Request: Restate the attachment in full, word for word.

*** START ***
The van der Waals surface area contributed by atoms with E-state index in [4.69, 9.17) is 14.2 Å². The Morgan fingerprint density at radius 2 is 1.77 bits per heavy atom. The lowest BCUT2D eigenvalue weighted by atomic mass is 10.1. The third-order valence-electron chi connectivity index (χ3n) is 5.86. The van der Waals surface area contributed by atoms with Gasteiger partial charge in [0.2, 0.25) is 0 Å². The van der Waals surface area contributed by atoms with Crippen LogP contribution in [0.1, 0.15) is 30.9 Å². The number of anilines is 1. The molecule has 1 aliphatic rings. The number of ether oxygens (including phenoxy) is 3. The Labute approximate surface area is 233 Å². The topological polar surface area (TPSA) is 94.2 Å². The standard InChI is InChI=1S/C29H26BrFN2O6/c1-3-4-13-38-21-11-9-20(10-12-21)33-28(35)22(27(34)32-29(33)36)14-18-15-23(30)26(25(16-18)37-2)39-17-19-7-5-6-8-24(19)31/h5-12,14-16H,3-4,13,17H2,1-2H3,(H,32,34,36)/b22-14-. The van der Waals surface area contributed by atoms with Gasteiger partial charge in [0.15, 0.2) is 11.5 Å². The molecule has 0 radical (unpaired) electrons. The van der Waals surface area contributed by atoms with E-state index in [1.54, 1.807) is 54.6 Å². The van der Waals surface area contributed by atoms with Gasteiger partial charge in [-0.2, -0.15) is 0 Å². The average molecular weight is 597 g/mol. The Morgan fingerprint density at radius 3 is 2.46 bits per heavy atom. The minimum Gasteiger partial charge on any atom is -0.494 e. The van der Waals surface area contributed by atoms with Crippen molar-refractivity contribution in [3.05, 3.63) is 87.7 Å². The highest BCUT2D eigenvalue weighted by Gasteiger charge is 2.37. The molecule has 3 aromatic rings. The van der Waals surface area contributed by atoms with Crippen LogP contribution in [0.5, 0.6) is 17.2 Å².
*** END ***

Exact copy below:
The van der Waals surface area contributed by atoms with E-state index in [4.69, 9.17) is 14.2 Å². The Morgan fingerprint density at radius 2 is 1.77 bits per heavy atom. The lowest BCUT2D eigenvalue weighted by atomic mass is 10.1. The third-order valence-electron chi connectivity index (χ3n) is 5.86. The van der Waals surface area contributed by atoms with Gasteiger partial charge in [0.2, 0.25) is 0 Å². The van der Waals surface area contributed by atoms with Crippen LogP contribution in [0.1, 0.15) is 30.9 Å². The number of anilines is 1. The molecule has 1 aliphatic rings. The number of ether oxygens (including phenoxy) is 3. The Labute approximate surface area is 233 Å². The topological polar surface area (TPSA) is 94.2 Å². The standard InChI is InChI=1S/C29H26BrFN2O6/c1-3-4-13-38-21-11-9-20(10-12-21)33-28(35)22(27(34)32-29(33)36)14-18-15-23(30)26(25(16-18)37-2)39-17-19-7-5-6-8-24(19)31/h5-12,14-16H,3-4,13,17H2,1-2H3,(H,32,34,36)/b22-14-. The van der Waals surface area contributed by atoms with Gasteiger partial charge in [0.15, 0.2) is 11.5 Å². The molecule has 0 radical (unpaired) electrons. The van der Waals surface area contributed by atoms with E-state index in [1.54, 1.807) is 54.6 Å². The van der Waals surface area contributed by atoms with Gasteiger partial charge in [-0.2, -0.15) is 0 Å². The average molecular weight is 597 g/mol. The Morgan fingerprint density at radius 3 is 2.46 bits per heavy atom. The minimum Gasteiger partial charge on any atom is -0.494 e. The van der Waals surface area contributed by atoms with Crippen molar-refractivity contribution in [3.05, 3.63) is 87.7 Å². The highest BCUT2D eigenvalue weighted by Gasteiger charge is 2.37. The molecule has 3 aromatic rings. The van der Waals surface area contributed by atoms with Crippen LogP contribution in [0.5, 0.6) is 17.2 Å².